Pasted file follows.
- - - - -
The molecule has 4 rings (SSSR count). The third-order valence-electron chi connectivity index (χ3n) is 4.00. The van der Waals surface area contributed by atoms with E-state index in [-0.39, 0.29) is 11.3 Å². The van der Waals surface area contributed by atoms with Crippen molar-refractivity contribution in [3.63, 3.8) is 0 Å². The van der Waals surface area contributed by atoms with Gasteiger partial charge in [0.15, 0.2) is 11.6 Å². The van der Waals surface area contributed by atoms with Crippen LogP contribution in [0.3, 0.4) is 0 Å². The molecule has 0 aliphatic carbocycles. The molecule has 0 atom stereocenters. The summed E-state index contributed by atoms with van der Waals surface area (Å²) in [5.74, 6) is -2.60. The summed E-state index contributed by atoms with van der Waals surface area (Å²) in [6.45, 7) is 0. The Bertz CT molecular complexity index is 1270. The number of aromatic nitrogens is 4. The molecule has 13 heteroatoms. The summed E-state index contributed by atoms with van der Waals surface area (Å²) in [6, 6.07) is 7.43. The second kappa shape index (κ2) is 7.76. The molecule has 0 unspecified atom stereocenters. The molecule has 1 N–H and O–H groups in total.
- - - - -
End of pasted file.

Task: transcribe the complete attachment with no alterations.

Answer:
The molecule has 4 rings (SSSR count). The third-order valence-electron chi connectivity index (χ3n) is 4.00. The van der Waals surface area contributed by atoms with E-state index in [-0.39, 0.29) is 11.3 Å². The van der Waals surface area contributed by atoms with Crippen molar-refractivity contribution in [3.63, 3.8) is 0 Å². The van der Waals surface area contributed by atoms with Gasteiger partial charge in [0.15, 0.2) is 11.6 Å². The van der Waals surface area contributed by atoms with Crippen LogP contribution in [0.3, 0.4) is 0 Å². The molecule has 0 aliphatic carbocycles. The molecule has 0 atom stereocenters. The summed E-state index contributed by atoms with van der Waals surface area (Å²) in [5.74, 6) is -2.60. The summed E-state index contributed by atoms with van der Waals surface area (Å²) in [6.45, 7) is 0. The Bertz CT molecular complexity index is 1270. The number of aromatic nitrogens is 4. The molecule has 13 heteroatoms. The summed E-state index contributed by atoms with van der Waals surface area (Å²) in [6, 6.07) is 7.43. The second kappa shape index (κ2) is 7.76. The molecule has 0 unspecified atom stereocenters. The molecule has 1 N–H and O–H groups in total.